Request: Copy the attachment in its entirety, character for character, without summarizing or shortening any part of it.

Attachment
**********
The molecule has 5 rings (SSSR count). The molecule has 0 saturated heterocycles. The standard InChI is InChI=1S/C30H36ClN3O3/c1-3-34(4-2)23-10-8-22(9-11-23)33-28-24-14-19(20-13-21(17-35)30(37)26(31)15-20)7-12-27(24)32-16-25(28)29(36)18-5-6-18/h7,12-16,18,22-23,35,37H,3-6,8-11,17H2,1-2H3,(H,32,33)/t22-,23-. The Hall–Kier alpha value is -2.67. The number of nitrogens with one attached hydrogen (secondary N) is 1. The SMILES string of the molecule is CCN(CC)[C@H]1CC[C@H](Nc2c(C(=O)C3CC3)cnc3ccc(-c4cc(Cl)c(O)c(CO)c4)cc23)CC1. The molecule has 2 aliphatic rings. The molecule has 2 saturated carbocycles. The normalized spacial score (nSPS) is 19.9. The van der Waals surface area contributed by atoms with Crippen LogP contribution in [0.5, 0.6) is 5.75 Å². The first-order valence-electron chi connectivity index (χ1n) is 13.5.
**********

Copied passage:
The molecule has 5 rings (SSSR count). The molecule has 0 saturated heterocycles. The standard InChI is InChI=1S/C30H36ClN3O3/c1-3-34(4-2)23-10-8-22(9-11-23)33-28-24-14-19(20-13-21(17-35)30(37)26(31)15-20)7-12-27(24)32-16-25(28)29(36)18-5-6-18/h7,12-16,18,22-23,35,37H,3-6,8-11,17H2,1-2H3,(H,32,33)/t22-,23-. The Hall–Kier alpha value is -2.67. The number of nitrogens with one attached hydrogen (secondary N) is 1. The SMILES string of the molecule is CCN(CC)[C@H]1CC[C@H](Nc2c(C(=O)C3CC3)cnc3ccc(-c4cc(Cl)c(O)c(CO)c4)cc23)CC1. The molecule has 2 aliphatic rings. The molecule has 2 saturated carbocycles. The normalized spacial score (nSPS) is 19.9. The van der Waals surface area contributed by atoms with Crippen LogP contribution in [0.5, 0.6) is 5.75 Å². The first-order valence-electron chi connectivity index (χ1n) is 13.5.